Creating a Democratic Internet


Creating a Democratic Internet

Mastodon is a free and open source social media platform.

Because it’s free and open source, anyone can use it to host what are called their own “instances”.

It’s like if you wanted to create your own Twitter and you could make an exact replica using the same software, you could just… do it.

But what’s even cooler about mastodon is that it functions more similarly to email.

The big social media sites we use now operate as what are called

“silos” because you’re siloed off from other platforms. If you’re on Facebook but you want to see someone’s tweets, you can’t do that. You need a separate Twitter account.

Whereas with email, I can have a gmail account while someone else has a Yahoo account and we can still email one another.

This is how mastodon works, all instances are federated which means you can be on separate instances but still follow one another.

Instances can block other instances however. So if there is an instance filled with trolls and people harassing other members of the fediverse, your instance can simply block that instance and you will no longer be federated or be able to see or interact with one another.

I believe this format of social media is the most promising in terms of creating a social media that is not controlled by the ultra-wealthy and is instead decentralized and democratized.

My instance is a co-op with a democratic governance structure. I have a vote and a voice when it comes to how the co-op is managed including terms of service, financial decisions, etc.

There are no algorithms, no ads, you can toggle quantitative data on and off (follower counts, likes and shares), and it is intentionally designed to be both non-addictive, and to reduce the harassment and cruelty that so often comes with mainstream social media platforms.

Which imo if you’re invested in combatting the toxic cancel culture dynamics on the left, you should be interested in.

The biggest hurdles I often find in people moving to mastodon are that there is a large learning curve because it functions so differently, you can’t just sign up on one website, you have to actually pick an instance and learn how the federated system works.

Secondly it’s not as addictive, so you have to re-orient your brain towards a platform that is truly based more on human connection than little red bubbles and dopamine hits.

Third, social capital simply doesn’t work the same way there. Going viral isn’t really a thing even though posts can get a lot of attention, it just isn’t to the same degree. It can be hard to part with the validation the numbers and clout provide on these bigger platforms, but imo it’s not only highly worth it-it’s necessary if we want to shift the way big tech destroys our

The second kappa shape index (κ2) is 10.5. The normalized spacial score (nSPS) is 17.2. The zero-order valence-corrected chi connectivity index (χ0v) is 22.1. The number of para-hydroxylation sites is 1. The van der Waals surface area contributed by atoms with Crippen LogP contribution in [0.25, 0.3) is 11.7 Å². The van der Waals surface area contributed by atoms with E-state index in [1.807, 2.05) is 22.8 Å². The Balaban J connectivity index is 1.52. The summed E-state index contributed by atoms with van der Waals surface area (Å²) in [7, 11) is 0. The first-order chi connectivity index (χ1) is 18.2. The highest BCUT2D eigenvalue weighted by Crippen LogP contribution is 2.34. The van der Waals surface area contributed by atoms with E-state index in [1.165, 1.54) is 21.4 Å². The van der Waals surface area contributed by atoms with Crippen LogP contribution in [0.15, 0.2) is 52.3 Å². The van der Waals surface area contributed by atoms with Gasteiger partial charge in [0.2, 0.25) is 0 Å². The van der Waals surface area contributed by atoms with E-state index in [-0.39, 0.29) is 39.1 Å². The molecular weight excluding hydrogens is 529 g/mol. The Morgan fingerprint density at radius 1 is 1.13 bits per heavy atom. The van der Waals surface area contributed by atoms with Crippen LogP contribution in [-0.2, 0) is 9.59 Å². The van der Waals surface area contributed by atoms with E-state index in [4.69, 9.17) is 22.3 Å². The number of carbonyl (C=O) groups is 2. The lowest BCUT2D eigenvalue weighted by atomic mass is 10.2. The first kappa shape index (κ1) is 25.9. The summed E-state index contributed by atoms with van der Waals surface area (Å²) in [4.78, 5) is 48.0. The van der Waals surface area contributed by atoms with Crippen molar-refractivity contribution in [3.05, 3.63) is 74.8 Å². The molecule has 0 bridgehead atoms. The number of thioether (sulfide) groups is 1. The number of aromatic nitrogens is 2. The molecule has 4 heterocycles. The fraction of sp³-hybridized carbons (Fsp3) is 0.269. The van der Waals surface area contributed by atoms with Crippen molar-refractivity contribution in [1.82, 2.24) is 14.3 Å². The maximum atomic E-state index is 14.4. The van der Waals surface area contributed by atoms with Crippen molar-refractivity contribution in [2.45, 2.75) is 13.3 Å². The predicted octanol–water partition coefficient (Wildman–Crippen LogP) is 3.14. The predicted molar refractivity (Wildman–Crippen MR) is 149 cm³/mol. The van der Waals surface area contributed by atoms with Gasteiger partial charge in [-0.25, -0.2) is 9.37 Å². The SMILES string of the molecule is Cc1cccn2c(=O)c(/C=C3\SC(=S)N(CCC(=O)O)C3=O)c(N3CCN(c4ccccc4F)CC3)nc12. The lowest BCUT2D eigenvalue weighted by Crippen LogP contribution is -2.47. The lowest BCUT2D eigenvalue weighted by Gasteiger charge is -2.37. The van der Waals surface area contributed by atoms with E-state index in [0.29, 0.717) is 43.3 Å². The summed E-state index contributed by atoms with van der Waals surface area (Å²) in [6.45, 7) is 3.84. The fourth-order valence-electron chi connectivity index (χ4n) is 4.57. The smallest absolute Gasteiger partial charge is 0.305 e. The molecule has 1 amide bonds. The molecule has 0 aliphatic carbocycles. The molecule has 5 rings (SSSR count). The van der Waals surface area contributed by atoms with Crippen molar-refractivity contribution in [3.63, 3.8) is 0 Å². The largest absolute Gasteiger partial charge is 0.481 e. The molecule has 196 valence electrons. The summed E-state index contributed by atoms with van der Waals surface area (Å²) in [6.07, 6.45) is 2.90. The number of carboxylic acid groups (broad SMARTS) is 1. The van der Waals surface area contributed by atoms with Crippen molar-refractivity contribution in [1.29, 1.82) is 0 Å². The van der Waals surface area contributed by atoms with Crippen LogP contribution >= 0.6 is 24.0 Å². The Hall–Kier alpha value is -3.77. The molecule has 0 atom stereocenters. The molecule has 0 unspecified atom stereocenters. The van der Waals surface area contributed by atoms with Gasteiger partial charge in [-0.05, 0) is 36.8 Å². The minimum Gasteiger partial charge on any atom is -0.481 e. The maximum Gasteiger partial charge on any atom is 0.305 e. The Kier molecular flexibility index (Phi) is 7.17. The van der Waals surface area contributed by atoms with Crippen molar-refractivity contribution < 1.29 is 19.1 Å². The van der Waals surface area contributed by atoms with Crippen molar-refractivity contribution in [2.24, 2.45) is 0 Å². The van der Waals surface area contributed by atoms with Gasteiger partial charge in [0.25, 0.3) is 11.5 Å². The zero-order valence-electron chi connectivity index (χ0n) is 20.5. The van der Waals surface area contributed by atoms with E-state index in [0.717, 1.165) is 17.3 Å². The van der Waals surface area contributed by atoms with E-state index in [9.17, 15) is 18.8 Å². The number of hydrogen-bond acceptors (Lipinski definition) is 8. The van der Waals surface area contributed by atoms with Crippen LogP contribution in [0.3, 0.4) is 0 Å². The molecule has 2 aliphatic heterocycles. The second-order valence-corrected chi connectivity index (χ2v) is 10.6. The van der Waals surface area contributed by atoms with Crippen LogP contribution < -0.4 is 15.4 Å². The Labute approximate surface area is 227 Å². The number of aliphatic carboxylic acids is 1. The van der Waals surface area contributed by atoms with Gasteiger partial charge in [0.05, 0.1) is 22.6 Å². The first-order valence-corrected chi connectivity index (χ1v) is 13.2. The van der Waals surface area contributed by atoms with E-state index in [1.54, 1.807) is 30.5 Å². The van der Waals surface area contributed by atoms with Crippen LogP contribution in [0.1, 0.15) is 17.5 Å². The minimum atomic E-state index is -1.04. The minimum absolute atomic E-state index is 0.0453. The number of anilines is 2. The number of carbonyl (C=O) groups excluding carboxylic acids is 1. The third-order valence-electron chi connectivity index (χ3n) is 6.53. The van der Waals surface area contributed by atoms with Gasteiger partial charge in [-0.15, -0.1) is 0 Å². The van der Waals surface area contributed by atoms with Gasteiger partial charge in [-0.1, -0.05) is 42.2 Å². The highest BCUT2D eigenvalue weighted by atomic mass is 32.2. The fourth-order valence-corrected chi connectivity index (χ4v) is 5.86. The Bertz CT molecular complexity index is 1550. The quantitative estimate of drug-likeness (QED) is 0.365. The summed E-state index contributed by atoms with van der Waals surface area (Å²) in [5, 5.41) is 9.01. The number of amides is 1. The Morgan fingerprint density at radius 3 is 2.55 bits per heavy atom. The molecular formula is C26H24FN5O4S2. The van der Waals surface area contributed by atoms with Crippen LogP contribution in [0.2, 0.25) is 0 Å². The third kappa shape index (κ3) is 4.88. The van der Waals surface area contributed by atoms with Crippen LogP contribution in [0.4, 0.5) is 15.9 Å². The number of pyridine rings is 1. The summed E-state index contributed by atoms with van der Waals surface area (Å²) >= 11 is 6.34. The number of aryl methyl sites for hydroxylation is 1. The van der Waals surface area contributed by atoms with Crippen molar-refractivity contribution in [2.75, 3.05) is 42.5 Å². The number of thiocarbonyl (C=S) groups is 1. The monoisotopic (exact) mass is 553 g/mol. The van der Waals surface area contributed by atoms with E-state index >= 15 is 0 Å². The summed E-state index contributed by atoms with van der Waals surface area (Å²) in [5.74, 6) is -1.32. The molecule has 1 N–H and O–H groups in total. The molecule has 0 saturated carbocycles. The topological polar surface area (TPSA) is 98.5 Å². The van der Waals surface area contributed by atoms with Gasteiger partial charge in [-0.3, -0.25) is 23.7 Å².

I’ve seen creators say that even though engagement isn’t the same there, that they still by far get the most business over there. My theory is that because it’s more human-centered, creators are not seen or treated as content producing machines but real humans that other humans want to support.

Not to mention, if these sites tank, that’s it. In a flash all of your followers, all of your posts, all of your DMs can be gone and there’s nothing you could do about it. Even if the site doesn’t tank, if it’s decided your account needs to be removed it just can be which renders us all extremely vulnerable to the whims of these corporations as well as political shifts that limit our freedoms.

Also while I’m pretty sure most instances don’t require a financial contribution, instances can be expensive to maintain so if you want to join a good one, you may need to pay. I pay dues of $1/month in my co-op instance. But the value of being part of a democratic social media platform, having a voice in important decisions, and building relationships with other coops (which our co-op actively seeks to do) are worth it in their own right. Plus one of the perks is an account with a secure co-op alternative to zoom (

People can be hesitant to pay to use social media but being on mainstream social media you’re just paying with your privacy, your security, and for many of us our mental health.

With the recent purchase of Twitter there’s been a huge influx of people on mastodon. Over the years as social media sites have shown their vulnerability there have been several influxes which have been great for the long term viability of the platform as an alternative- a social media platform only really works if there are people there and people we like, know, and want to be connected with. So if you believe in a future for the internet that is democratic, out of the hands of huge corporations, and people-centered rather than capital-centered, I highly recommend finding an instance and joining.

You can find me there at